Bill imposes fines for vague or unclear labelling on food products containing GM ingredients
EXCERPT: Russian Minister of Agriculture Nikolai Fyodorov believes that Russia must remain a GMO-free country. At a meeting of deputies representing rural areas organized by United Russia, he said that the government will not “poison their citizens.”
Russian President Putin signs GMO labeling liability law
Sustainable Pulse, Jan 3 2015
Russian President Vladimir Putin has signed the RF Code of Administrative Offences into law, including a new article establishing liability for the violation of mandatory requirements for the labeling of food products that contain GMOs.
Putin signed the new bill on the last day of 2014, TASS news agency reported.
The bill which was submitted by the Federal Service for Supervision of Consumer Protection and Welfare (Rospotrebnadzor) imposes fines for vague or unclear labeling on food products containing genetically modified ingredients.
According to the bill, individual entrepreneurs could be fined up to 50,000 rubles ($890), and the products will be confiscated. Business entities face a fine of up to 150,000 rubles (over $5,300).
President Putin said in 2014 that Russia must protect its citizens from overconsumption of products containing genetically modified organisms. Prime Minister Dmitry Medvedev followed this with a statement that Russia has no intention to import GMOs, however there are still large quantities of GMO foods being imported in to Russia.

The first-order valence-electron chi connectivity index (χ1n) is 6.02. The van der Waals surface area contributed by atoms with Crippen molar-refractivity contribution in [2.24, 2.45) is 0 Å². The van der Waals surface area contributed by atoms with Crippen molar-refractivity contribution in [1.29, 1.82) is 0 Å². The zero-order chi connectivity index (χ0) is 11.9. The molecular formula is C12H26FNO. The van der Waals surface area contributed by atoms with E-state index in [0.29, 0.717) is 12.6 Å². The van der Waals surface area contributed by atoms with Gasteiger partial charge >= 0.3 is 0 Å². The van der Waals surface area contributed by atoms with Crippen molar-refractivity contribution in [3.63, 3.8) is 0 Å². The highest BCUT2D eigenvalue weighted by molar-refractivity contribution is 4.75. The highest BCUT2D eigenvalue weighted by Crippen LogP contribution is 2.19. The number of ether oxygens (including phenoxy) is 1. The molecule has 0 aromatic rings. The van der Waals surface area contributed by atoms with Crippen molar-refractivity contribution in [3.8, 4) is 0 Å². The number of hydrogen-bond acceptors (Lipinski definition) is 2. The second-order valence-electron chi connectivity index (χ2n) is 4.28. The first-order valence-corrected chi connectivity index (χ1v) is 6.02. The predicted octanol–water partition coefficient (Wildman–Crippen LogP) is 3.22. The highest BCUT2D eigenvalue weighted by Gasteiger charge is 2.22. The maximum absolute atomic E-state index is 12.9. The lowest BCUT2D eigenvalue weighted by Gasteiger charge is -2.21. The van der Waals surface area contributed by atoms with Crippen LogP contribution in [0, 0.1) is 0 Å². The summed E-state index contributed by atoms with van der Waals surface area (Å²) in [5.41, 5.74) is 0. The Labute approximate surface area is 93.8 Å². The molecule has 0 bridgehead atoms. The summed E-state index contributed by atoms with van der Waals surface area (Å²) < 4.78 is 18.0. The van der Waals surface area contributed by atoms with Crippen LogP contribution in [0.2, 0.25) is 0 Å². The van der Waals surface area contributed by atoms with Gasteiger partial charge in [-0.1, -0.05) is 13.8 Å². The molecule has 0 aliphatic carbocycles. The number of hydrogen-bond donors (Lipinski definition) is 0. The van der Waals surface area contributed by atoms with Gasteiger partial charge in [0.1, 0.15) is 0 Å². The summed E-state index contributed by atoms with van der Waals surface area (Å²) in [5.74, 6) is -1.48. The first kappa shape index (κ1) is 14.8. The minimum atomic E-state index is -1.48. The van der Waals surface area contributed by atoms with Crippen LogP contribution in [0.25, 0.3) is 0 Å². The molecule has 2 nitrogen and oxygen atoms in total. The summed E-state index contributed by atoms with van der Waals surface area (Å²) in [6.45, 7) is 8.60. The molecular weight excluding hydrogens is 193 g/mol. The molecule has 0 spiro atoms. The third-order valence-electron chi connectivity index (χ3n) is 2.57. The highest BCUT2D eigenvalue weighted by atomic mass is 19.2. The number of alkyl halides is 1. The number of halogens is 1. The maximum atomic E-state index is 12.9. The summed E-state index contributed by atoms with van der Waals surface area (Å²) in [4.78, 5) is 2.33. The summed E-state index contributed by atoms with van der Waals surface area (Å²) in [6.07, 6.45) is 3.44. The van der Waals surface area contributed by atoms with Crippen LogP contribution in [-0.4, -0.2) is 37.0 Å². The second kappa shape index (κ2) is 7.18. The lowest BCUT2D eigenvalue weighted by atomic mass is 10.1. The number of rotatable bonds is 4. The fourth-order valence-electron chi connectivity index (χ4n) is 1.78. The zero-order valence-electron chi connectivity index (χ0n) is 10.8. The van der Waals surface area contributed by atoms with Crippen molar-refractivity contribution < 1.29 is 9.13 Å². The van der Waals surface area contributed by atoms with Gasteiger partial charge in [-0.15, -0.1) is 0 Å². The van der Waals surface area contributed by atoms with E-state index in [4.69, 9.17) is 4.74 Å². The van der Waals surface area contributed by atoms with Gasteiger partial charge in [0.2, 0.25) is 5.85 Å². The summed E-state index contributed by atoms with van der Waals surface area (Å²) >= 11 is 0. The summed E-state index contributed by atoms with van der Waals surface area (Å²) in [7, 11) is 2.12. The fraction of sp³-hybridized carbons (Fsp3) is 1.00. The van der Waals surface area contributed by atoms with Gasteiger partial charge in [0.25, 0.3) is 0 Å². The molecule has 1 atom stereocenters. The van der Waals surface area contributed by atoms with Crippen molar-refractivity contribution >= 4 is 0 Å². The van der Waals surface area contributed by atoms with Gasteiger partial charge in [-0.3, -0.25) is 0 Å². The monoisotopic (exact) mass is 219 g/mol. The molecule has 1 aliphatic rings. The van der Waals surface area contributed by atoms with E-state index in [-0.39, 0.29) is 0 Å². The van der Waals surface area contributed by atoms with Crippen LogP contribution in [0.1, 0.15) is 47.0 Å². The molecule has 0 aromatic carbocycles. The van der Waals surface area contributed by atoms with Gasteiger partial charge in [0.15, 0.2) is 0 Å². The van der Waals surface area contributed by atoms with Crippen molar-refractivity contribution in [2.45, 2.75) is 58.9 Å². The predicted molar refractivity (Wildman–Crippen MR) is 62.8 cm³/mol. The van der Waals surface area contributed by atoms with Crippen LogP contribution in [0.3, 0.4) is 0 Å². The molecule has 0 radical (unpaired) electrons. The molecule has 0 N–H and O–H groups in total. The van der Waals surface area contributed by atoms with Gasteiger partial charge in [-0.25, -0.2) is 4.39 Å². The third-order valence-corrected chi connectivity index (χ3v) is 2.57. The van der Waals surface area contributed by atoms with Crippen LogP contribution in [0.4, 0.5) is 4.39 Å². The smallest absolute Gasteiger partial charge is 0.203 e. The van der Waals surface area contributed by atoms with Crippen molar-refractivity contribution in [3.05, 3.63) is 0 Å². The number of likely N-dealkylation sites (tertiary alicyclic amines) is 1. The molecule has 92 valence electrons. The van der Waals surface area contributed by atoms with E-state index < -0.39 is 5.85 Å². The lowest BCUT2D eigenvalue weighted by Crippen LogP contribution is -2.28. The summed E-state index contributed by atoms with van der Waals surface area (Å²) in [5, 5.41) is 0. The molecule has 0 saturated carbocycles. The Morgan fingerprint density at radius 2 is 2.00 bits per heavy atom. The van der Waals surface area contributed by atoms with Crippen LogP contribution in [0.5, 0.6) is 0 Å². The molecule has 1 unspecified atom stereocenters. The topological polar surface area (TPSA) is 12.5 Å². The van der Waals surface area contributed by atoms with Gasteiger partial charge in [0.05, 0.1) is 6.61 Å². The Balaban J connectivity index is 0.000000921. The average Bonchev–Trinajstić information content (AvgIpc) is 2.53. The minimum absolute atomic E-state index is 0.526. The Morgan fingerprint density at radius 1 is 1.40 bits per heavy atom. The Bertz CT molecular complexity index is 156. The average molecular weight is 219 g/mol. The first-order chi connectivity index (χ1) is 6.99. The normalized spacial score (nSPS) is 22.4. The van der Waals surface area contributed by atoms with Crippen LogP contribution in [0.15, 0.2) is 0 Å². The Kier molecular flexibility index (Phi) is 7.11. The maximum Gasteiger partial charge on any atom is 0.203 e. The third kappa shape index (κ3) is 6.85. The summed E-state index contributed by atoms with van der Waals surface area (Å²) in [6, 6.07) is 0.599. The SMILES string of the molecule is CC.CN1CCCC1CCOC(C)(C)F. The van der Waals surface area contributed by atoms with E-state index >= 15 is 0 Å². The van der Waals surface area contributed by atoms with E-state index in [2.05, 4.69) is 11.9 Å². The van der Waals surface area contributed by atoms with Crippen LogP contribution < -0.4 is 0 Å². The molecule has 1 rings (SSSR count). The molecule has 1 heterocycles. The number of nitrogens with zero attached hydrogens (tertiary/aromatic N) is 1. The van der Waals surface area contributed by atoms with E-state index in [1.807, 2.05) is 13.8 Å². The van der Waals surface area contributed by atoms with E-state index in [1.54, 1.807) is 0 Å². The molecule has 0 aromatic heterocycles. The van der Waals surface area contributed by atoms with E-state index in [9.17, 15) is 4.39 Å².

Russian Minister of Agriculture Nikolai Fyodorov believes that Russia must remain a GMO-free country. At a meeting of deputies representing rural areas organized by United Russia, he said that the government will not “poison their citizens.”
In February, a group of senators from Russia’s Federation Council introduced a bill seeking to prohibit the distribution and import of products containing GMOs in Russia.
According to the explanatory note attached to the bill, only 18 lines of GMOs are officially allowed in Russia at the moment. This is a far lower number than in other countries, as the Russian farming industry has long maintained extensive restrictions on the use of technology related to GMOs. The senators say that because of its WTO membership, Russian markets could import numerous genetically modified products from other countries, thereby destabilizing the situation.